Characterization of Bedded Salt for Storage Caverns—A Case Study from the Midland Basin, Texas

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The geometry of Permian bedded salt in the Midland Basin is a product of interaction between depositional facies and postdepositional modification by salt dissolution. Mapping high-frequency code patterns in cross-section and map view using wireline logs documents the salt geometry. Geologically based interpretation of depositional and dissolution processes provides a powerful tool for mapping the geometry of salt to assess the suitability of sites for the development of solution-mined storage caverns. In addition, this process-based description of salt geometry complements existing data about the evolution of one of the best-known sedimentary basins in the world and can serve as a genetic model to assist in interpreting other salt basins.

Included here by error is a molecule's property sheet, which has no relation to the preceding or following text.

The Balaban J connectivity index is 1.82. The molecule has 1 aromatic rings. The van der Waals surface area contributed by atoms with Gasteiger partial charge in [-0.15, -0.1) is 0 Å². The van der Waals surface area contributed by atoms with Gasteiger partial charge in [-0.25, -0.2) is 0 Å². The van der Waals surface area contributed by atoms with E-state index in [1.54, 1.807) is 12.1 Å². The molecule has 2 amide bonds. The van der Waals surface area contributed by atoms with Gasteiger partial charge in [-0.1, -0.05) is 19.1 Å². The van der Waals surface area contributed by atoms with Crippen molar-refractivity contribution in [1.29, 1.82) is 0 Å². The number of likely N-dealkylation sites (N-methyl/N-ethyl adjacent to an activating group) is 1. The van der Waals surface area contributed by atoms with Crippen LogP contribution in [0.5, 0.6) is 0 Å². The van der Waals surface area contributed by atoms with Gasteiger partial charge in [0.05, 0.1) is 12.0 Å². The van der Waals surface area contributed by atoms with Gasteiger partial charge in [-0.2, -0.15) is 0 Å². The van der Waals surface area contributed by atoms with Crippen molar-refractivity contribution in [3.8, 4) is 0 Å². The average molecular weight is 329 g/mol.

Solution-mined caverns in salt in the Midland Basin Salado Formation are low-cost, large-volume storage facilities used for chemical feedstock. Caverns are also created when salt is dissolved to produce NaCl brine for drilling mud and other applications. Recently, solution-mined caverns have been used for the disposal of oil-field wastes. This log-based regional analysis of salt character provides basic descriptive information on the geometry of salt needed to site and regulate the development, use, and decommissioning of these facilities in the context of an exploration of facies relationships and implications for depositional history in this part of the Permian Basin.


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